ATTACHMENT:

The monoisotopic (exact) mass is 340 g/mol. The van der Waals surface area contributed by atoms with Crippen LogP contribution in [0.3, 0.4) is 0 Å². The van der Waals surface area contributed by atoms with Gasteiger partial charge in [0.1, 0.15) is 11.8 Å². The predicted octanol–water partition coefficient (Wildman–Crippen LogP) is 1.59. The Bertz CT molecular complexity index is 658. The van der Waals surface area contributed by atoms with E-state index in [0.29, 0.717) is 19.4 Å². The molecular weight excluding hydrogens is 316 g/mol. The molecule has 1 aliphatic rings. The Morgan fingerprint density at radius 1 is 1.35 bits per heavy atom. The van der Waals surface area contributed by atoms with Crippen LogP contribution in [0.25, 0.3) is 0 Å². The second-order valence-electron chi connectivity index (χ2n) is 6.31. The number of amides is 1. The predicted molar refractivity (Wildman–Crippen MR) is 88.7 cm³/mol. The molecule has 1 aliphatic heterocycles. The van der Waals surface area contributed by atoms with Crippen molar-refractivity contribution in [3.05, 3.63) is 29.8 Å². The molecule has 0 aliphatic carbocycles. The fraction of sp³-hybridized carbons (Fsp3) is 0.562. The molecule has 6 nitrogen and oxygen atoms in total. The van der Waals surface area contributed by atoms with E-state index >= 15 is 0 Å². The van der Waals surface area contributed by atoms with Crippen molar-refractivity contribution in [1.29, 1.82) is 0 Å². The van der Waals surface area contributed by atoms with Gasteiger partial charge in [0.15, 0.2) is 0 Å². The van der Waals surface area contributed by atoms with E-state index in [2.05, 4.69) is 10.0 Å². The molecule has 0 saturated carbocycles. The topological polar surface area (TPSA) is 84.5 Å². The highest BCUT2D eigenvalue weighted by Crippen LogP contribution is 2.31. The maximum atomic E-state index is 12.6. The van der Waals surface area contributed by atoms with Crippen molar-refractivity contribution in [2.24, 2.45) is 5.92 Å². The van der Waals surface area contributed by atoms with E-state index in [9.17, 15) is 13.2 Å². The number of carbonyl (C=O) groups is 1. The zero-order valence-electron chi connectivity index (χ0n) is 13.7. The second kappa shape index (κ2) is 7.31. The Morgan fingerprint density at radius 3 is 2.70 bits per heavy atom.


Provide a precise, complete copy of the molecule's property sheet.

The monoisotopic (exact) mass is 340 g/mol. The van der Waals surface area contributed by atoms with Crippen LogP contribution in [0.3, 0.4) is 0 Å². The van der Waals surface area contributed by atoms with Gasteiger partial charge in [0.1, 0.15) is 11.8 Å². The predicted octanol–water partition coefficient (Wildman–Crippen LogP) is 1.59. The Bertz CT molecular complexity index is 658. The van der Waals surface area contributed by atoms with E-state index in [0.29, 0.717) is 19.4 Å². The molecular weight excluding hydrogens is 316 g/mol. The molecule has 1 aliphatic rings. The Morgan fingerprint density at radius 1 is 1.35 bits per heavy atom. The van der Waals surface area contributed by atoms with Crippen LogP contribution in [0.25, 0.3) is 0 Å². The second-order valence-electron chi connectivity index (χ2n) is 6.31. The number of amides is 1. The predicted molar refractivity (Wildman–Crippen MR) is 88.7 cm³/mol. The molecule has 1 aliphatic heterocycles. The van der Waals surface area contributed by atoms with Crippen molar-refractivity contribution in [3.05, 3.63) is 29.8 Å². The molecule has 0 aliphatic carbocycles. The fraction of sp³-hybridized carbons (Fsp3) is 0.562. The molecule has 6 nitrogen and oxygen atoms in total. The van der Waals surface area contributed by atoms with E-state index >= 15 is 0 Å². The van der Waals surface area contributed by atoms with Crippen molar-refractivity contribution in [1.29, 1.82) is 0 Å². The van der Waals surface area contributed by atoms with Gasteiger partial charge in [0.15, 0.2) is 0 Å². The van der Waals surface area contributed by atoms with E-state index in [2.05, 4.69) is 10.0 Å². The molecule has 0 saturated carbocycles. The topological polar surface area (TPSA) is 84.5 Å². The highest BCUT2D eigenvalue weighted by Crippen LogP contribution is 2.31. The maximum atomic E-state index is 12.6. The van der Waals surface area contributed by atoms with Crippen molar-refractivity contribution in [2.24, 2.45) is 5.92 Å². The van der Waals surface area contributed by atoms with E-state index in [9.17, 15) is 13.2 Å². The number of carbonyl (C=O) groups is 1. The zero-order valence-electron chi connectivity index (χ0n) is 13.7. The second kappa shape index (κ2) is 7.31. The Morgan fingerprint density at radius 3 is 2.70 bits per heavy atom.